Under the alternative called option 3, the project would utilize a two-phase approach. During the first phase, the portion of the transmission line from Sinclair, Wyo., to the IPP substation near Delta, Utah, would be constructed and operated as a 1,500-MW, 500-kV AC transmission system but would include 3,000-MW, 600-kV DC capability for phase two conversion. The second phase would involve constructing the remaining portion of the 3,000-MW, 600-kV DC line from IPP to the southern terminal, construction of the northern and southern terminals and ground electrode systems, and converting operations to a DC system.
Option 3 would be required if the demand for Wyoming resources in the desert southwest proves to be slower in development than expected, BLM said in the draft EIS.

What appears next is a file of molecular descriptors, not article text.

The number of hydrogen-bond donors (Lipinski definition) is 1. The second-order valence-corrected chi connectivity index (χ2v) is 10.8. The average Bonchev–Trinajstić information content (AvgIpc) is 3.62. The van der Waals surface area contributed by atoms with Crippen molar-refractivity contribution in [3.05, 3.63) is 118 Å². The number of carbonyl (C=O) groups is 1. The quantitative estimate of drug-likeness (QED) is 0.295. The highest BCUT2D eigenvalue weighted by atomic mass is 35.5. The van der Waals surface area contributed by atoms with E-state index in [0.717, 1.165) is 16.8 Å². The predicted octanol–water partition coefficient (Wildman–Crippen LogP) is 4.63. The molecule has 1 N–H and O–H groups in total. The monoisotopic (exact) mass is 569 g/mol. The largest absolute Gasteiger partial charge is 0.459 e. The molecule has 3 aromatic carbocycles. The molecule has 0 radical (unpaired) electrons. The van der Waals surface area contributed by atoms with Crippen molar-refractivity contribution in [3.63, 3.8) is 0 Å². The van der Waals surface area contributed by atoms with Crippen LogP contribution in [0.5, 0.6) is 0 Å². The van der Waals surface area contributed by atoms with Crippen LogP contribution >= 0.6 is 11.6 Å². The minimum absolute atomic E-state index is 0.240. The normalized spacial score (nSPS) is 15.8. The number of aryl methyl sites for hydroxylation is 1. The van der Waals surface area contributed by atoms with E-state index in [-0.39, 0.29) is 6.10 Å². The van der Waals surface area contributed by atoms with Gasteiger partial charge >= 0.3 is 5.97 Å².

Implementation of the design options would only be considered under the conditions that sufficient capacity became commercially available to transmit energy delivered by the project to California, and that the project was able to establish commercial interconnection agreements with the utility owning and operating the IPP transmission line, BLM said in the draft EIS.
Decisions to be made
The draft EIS outlined several decisions that must be made for the project to move forward.
The BLM must decide whether to grant, grant with modification, or deny a ROW to construct, operate, and maintain the proposed facilities for a transmission line on public lands.